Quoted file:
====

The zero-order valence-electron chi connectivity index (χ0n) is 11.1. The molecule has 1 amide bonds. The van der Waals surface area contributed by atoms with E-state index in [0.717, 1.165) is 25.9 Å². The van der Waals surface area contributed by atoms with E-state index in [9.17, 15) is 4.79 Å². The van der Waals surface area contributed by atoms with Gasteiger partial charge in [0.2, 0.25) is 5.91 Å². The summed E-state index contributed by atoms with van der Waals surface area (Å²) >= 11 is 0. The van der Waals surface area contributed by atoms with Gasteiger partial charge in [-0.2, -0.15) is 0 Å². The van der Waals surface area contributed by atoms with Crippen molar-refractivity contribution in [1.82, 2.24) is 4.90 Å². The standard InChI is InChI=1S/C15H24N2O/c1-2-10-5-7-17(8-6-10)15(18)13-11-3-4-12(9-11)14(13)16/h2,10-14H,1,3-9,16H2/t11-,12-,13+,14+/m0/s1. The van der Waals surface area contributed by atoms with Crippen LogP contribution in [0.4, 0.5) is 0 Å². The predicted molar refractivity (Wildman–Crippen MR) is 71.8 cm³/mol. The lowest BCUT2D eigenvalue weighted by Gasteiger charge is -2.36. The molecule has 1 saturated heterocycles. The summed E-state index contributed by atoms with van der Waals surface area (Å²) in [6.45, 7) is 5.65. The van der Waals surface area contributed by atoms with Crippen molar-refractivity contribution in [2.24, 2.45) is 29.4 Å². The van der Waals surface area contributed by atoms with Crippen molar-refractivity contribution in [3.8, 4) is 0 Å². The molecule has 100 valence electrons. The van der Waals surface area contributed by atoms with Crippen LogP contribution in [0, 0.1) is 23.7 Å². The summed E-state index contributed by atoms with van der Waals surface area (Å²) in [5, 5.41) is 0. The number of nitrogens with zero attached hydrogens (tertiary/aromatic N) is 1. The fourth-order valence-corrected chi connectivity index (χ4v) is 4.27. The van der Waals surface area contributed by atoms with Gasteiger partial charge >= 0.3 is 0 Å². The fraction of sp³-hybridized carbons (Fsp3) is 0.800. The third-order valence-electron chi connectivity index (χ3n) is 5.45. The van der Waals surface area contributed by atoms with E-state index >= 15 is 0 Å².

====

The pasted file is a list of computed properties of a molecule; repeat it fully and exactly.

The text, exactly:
The zero-order valence-electron chi connectivity index (χ0n) is 11.1. The molecule has 1 amide bonds. The van der Waals surface area contributed by atoms with E-state index in [0.717, 1.165) is 25.9 Å². The van der Waals surface area contributed by atoms with E-state index in [9.17, 15) is 4.79 Å². The van der Waals surface area contributed by atoms with Gasteiger partial charge in [0.2, 0.25) is 5.91 Å². The summed E-state index contributed by atoms with van der Waals surface area (Å²) >= 11 is 0. The van der Waals surface area contributed by atoms with Gasteiger partial charge in [-0.2, -0.15) is 0 Å². The van der Waals surface area contributed by atoms with Crippen molar-refractivity contribution in [1.82, 2.24) is 4.90 Å². The standard InChI is InChI=1S/C15H24N2O/c1-2-10-5-7-17(8-6-10)15(18)13-11-3-4-12(9-11)14(13)16/h2,10-14H,1,3-9,16H2/t11-,12-,13+,14+/m0/s1. The van der Waals surface area contributed by atoms with Crippen LogP contribution in [0.4, 0.5) is 0 Å². The predicted molar refractivity (Wildman–Crippen MR) is 71.8 cm³/mol. The lowest BCUT2D eigenvalue weighted by Gasteiger charge is -2.36. The molecule has 1 saturated heterocycles. The summed E-state index contributed by atoms with van der Waals surface area (Å²) in [6.45, 7) is 5.65. The van der Waals surface area contributed by atoms with Crippen molar-refractivity contribution in [2.24, 2.45) is 29.4 Å². The van der Waals surface area contributed by atoms with Crippen molar-refractivity contribution in [3.8, 4) is 0 Å². The molecule has 100 valence electrons. The van der Waals surface area contributed by atoms with Crippen LogP contribution in [0, 0.1) is 23.7 Å². The summed E-state index contributed by atoms with van der Waals surface area (Å²) in [5, 5.41) is 0. The number of nitrogens with zero attached hydrogens (tertiary/aromatic N) is 1. The fourth-order valence-corrected chi connectivity index (χ4v) is 4.27. The van der Waals surface area contributed by atoms with Gasteiger partial charge >= 0.3 is 0 Å². The fraction of sp³-hybridized carbons (Fsp3) is 0.800. The third-order valence-electron chi connectivity index (χ3n) is 5.45. The van der Waals surface area contributed by atoms with E-state index >= 15 is 0 Å².